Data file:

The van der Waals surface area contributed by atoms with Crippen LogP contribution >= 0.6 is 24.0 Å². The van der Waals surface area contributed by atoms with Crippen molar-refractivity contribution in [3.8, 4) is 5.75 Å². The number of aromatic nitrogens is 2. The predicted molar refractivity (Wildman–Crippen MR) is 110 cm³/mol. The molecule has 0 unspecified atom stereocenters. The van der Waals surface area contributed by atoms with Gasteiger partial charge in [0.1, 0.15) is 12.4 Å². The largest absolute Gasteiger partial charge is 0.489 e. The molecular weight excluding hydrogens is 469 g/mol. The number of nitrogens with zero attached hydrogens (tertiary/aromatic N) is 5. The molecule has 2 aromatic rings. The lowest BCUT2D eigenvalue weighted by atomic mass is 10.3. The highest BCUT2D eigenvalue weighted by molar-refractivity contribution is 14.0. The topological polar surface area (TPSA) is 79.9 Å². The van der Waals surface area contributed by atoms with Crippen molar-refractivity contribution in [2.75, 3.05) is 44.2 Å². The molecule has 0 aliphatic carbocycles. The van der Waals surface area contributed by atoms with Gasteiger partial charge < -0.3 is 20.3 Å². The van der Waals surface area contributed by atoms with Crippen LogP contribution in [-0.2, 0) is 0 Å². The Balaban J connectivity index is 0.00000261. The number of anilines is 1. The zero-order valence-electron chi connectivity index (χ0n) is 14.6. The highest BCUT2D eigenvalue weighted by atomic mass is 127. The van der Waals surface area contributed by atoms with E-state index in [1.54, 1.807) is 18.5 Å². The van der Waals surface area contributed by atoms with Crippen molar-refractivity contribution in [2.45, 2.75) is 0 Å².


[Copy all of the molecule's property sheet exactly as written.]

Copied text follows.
The van der Waals surface area contributed by atoms with Crippen LogP contribution >= 0.6 is 24.0 Å². The van der Waals surface area contributed by atoms with Crippen molar-refractivity contribution in [3.8, 4) is 5.75 Å². The number of aromatic nitrogens is 2. The predicted molar refractivity (Wildman–Crippen MR) is 110 cm³/mol. The molecule has 0 unspecified atom stereocenters. The van der Waals surface area contributed by atoms with Gasteiger partial charge in [0.1, 0.15) is 12.4 Å². The largest absolute Gasteiger partial charge is 0.489 e. The molecular weight excluding hydrogens is 469 g/mol. The number of nitrogens with zero attached hydrogens (tertiary/aromatic N) is 5. The molecule has 2 aromatic rings. The lowest BCUT2D eigenvalue weighted by atomic mass is 10.3. The highest BCUT2D eigenvalue weighted by molar-refractivity contribution is 14.0. The topological polar surface area (TPSA) is 79.9 Å². The van der Waals surface area contributed by atoms with Crippen molar-refractivity contribution in [2.75, 3.05) is 44.2 Å². The molecule has 0 aliphatic carbocycles. The van der Waals surface area contributed by atoms with Gasteiger partial charge < -0.3 is 20.3 Å². The van der Waals surface area contributed by atoms with Crippen LogP contribution in [-0.2, 0) is 0 Å². The Balaban J connectivity index is 0.00000261. The number of anilines is 1. The zero-order valence-electron chi connectivity index (χ0n) is 14.6. The highest BCUT2D eigenvalue weighted by atomic mass is 127. The van der Waals surface area contributed by atoms with E-state index in [1.54, 1.807) is 18.5 Å². The van der Waals surface area contributed by atoms with Crippen molar-refractivity contribution in [2.45, 2.75) is 0 Å².